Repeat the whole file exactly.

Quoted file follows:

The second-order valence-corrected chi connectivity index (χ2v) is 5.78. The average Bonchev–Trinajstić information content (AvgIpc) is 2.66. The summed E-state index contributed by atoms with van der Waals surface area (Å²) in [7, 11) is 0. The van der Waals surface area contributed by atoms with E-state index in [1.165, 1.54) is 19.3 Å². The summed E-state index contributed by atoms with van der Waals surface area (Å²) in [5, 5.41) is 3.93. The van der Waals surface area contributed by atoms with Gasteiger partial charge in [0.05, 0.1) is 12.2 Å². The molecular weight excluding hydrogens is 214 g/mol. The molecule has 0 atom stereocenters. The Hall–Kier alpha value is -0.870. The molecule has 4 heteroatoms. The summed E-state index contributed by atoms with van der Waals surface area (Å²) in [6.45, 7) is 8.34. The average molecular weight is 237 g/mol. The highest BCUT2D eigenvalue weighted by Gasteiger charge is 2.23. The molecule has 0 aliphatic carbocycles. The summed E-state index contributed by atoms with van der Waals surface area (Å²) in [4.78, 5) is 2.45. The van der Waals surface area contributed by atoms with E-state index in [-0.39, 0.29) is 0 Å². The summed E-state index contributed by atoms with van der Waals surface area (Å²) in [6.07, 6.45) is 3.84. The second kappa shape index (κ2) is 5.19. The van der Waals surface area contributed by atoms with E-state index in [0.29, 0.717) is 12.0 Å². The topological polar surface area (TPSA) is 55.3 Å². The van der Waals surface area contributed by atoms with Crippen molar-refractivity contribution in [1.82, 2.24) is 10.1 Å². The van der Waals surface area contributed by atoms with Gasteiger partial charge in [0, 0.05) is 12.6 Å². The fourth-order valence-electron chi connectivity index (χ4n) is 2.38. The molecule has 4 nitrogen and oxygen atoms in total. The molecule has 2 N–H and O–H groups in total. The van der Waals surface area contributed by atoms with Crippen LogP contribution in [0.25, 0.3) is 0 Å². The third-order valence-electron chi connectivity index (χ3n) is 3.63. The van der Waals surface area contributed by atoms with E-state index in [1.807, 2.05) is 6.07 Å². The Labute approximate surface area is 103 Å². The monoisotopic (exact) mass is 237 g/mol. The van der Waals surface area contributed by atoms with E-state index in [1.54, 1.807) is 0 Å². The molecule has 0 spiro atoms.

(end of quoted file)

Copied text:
The second-order valence-corrected chi connectivity index (χ2v) is 5.78. The average Bonchev–Trinajstić information content (AvgIpc) is 2.66. The summed E-state index contributed by atoms with van der Waals surface area (Å²) in [7, 11) is 0. The van der Waals surface area contributed by atoms with E-state index in [1.165, 1.54) is 19.3 Å². The summed E-state index contributed by atoms with van der Waals surface area (Å²) in [5, 5.41) is 3.93. The van der Waals surface area contributed by atoms with Gasteiger partial charge in [0.05, 0.1) is 12.2 Å². The molecular weight excluding hydrogens is 214 g/mol. The molecule has 0 atom stereocenters. The Hall–Kier alpha value is -0.870. The molecule has 4 heteroatoms. The summed E-state index contributed by atoms with van der Waals surface area (Å²) in [6.45, 7) is 8.34. The average molecular weight is 237 g/mol. The highest BCUT2D eigenvalue weighted by Gasteiger charge is 2.23. The molecule has 0 aliphatic carbocycles. The summed E-state index contributed by atoms with van der Waals surface area (Å²) in [4.78, 5) is 2.45. The van der Waals surface area contributed by atoms with E-state index in [-0.39, 0.29) is 0 Å². The summed E-state index contributed by atoms with van der Waals surface area (Å²) in [6.07, 6.45) is 3.84. The second kappa shape index (κ2) is 5.19. The van der Waals surface area contributed by atoms with E-state index in [0.29, 0.717) is 12.0 Å². The topological polar surface area (TPSA) is 55.3 Å². The van der Waals surface area contributed by atoms with Crippen molar-refractivity contribution in [1.82, 2.24) is 10.1 Å². The van der Waals surface area contributed by atoms with Gasteiger partial charge in [0, 0.05) is 12.6 Å². The fourth-order valence-electron chi connectivity index (χ4n) is 2.38. The molecule has 4 nitrogen and oxygen atoms in total. The molecule has 2 N–H and O–H groups in total. The van der Waals surface area contributed by atoms with Crippen LogP contribution in [0.25, 0.3) is 0 Å². The third-order valence-electron chi connectivity index (χ3n) is 3.63. The van der Waals surface area contributed by atoms with E-state index in [1.807, 2.05) is 6.07 Å². The Labute approximate surface area is 103 Å². The monoisotopic (exact) mass is 237 g/mol. The van der Waals surface area contributed by atoms with E-state index in [1.54, 1.807) is 0 Å². The molecule has 0 spiro atoms.